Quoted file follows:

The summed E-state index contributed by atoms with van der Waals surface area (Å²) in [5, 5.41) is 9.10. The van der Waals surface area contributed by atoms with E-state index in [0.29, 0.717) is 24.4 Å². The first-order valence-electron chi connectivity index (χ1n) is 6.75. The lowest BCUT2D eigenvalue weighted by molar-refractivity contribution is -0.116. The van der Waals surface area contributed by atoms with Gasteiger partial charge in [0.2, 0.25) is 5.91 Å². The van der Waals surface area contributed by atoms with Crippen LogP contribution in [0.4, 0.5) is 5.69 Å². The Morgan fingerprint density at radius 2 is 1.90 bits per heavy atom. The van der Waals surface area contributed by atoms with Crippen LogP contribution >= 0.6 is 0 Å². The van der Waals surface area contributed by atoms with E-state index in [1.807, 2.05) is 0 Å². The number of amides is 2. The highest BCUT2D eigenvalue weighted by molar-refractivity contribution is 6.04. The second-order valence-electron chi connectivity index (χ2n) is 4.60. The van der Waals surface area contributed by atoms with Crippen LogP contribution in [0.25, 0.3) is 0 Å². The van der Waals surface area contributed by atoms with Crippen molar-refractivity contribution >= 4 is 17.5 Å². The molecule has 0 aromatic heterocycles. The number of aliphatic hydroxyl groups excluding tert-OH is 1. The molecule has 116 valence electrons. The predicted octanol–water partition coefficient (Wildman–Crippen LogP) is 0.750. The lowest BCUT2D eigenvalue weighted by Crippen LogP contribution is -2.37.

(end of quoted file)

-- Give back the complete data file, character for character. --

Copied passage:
The summed E-state index contributed by atoms with van der Waals surface area (Å²) in [5, 5.41) is 9.10. The van der Waals surface area contributed by atoms with E-state index in [0.29, 0.717) is 24.4 Å². The first-order valence-electron chi connectivity index (χ1n) is 6.75. The lowest BCUT2D eigenvalue weighted by molar-refractivity contribution is -0.116. The van der Waals surface area contributed by atoms with Gasteiger partial charge in [0.2, 0.25) is 5.91 Å². The van der Waals surface area contributed by atoms with Crippen LogP contribution in [0.4, 0.5) is 5.69 Å². The Morgan fingerprint density at radius 2 is 1.90 bits per heavy atom. The van der Waals surface area contributed by atoms with Crippen LogP contribution >= 0.6 is 0 Å². The van der Waals surface area contributed by atoms with E-state index in [1.807, 2.05) is 0 Å². The number of amides is 2. The highest BCUT2D eigenvalue weighted by molar-refractivity contribution is 6.04. The second-order valence-electron chi connectivity index (χ2n) is 4.60. The van der Waals surface area contributed by atoms with Crippen LogP contribution in [0.25, 0.3) is 0 Å². The van der Waals surface area contributed by atoms with Crippen molar-refractivity contribution >= 4 is 17.5 Å². The molecule has 0 aromatic heterocycles. The number of aliphatic hydroxyl groups excluding tert-OH is 1. The molecule has 116 valence electrons. The predicted octanol–water partition coefficient (Wildman–Crippen LogP) is 0.750. The lowest BCUT2D eigenvalue weighted by Crippen LogP contribution is -2.37.